Sensor-Tag based on the ID-modulation technique

Integration between passive RFID tags and sensors has been one of the first research topics at the RFID Division of EML2. The idea consists of giving the tag extra sensing capabilities so that, when interrogated, besides the ID code, also one or more physiological parameters could be sent towards a standard Gen2-compliant RFID reader.

In particular,  from 2005 to 2007, one of the first examples in literature of fully-passive devices enabling RFID-sensing has been realized (and patented). It is called Sensor-Tag. The Sensor-Tag, differently from canonical commercial RFID tags, can be connected to any generic sensor provided with a digital output and can transmit the measured value.  All of this while preserving the advantages of RFID technology in terms of both ease of use and cost-effectiveness.

In order to design the Sensor-Tag, the architecture of a standard Tag has been radically modified. In particular, a digital input for the interconnection with a sensor has been introduced. Moreover, a logic unit has been  designed for codifying the information coming from the sensor in a format compatible with the RFID standard.

Although the design project is rather complex and involves competences on microwave circuits, antenna design, and digital electronics, the working principle is vice versa simple and effective, as illustrated in Fig. 1. In particular, on the left there is an example of canonical RFID tag, on the right the basic idea behind the Sensor-Tag is  sketched. An antenna, a digital/RF hybrid unit, a certain number of RFID chips and a digital input are represented.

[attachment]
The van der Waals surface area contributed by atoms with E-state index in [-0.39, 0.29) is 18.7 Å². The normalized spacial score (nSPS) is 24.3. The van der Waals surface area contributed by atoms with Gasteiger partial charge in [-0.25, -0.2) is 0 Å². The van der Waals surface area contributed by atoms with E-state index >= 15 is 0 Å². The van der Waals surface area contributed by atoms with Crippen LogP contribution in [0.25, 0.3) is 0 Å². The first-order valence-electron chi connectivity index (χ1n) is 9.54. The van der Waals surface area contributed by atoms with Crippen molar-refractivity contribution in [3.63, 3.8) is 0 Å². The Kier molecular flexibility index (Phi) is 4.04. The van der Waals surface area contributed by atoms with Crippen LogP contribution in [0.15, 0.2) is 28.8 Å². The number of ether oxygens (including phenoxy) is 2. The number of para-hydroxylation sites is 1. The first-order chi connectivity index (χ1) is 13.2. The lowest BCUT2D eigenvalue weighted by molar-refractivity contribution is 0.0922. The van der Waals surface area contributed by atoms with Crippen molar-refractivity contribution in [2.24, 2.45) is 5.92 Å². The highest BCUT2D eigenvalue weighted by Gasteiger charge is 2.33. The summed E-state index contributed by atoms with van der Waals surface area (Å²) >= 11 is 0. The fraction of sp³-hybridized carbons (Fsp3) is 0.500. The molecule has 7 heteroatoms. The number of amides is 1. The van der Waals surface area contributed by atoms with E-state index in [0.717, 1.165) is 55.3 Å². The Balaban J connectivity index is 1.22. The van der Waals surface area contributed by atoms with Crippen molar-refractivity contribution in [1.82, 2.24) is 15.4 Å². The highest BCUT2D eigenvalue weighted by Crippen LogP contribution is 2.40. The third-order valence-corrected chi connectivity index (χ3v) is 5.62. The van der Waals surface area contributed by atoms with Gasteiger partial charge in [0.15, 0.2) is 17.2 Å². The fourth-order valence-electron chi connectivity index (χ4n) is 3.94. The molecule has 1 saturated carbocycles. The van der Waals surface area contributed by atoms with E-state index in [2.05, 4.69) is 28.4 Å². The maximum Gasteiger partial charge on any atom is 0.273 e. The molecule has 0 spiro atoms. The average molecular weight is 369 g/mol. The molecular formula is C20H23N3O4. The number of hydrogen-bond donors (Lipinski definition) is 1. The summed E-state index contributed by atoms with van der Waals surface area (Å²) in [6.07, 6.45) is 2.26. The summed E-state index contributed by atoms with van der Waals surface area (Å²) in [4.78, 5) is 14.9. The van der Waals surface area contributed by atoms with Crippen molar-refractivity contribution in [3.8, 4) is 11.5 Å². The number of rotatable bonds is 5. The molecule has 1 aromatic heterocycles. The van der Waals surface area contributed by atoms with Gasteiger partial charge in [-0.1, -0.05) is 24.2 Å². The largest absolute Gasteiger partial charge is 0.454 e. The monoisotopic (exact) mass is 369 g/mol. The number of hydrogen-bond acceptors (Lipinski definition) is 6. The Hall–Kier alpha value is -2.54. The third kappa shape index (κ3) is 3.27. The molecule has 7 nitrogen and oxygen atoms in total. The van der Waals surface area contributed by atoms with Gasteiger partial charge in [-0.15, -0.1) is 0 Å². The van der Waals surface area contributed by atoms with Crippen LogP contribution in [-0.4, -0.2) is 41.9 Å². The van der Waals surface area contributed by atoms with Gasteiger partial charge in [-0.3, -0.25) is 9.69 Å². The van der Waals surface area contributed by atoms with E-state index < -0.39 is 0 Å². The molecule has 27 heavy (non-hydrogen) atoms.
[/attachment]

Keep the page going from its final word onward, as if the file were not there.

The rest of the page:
Fig. 1 – A commercial passive UHF RFID tag (left) and Sensor-Tag scheme (right).

In particular, the digital control on the one hand selects a specific subset of RFID chips, and consequently a specific subset of ID codes, on the basis of the measured sensor value, on the other hand controls a network of RF switches.

In Fig. 2, a photo of one of the prototyped Sensor-Tag is shown.  It is composed of four antenna specifically designed, four RFID chips, a control unit, four RF switches, and a digital input.

Fig. 2 – One of the realized Sensor-Tags.

In Fig. 3 the result of a test aimed at verifying the ability of the Sensor-Tag of performing RFID-sensing is reported. In particular, in blue, the temperature measured through a wired temperature sensor is reported. In red, the temperature measured by the Sensor-Tag, quantized, transmitted towards an RFID reader and reconstructed is sketched. Apart from the quantization effects, the graphs are in optimal agreement, thus demonstrating the appropriateness of the proposed approach.

Fig. 3 – Temperature measurements through the Sensor-Tag.


Catarinucci, L., Colella, R., Tarricone, L.,
“A Cost-Effective UHF RFID Tag for Transmission of Generic Sensor Data in Wireless Sensor Networks”,
IEEE Transaction on Microwave Theory and Techniques (MTT) – Special Issue on RFID Technology, 2009. ISSN: 0018-9480.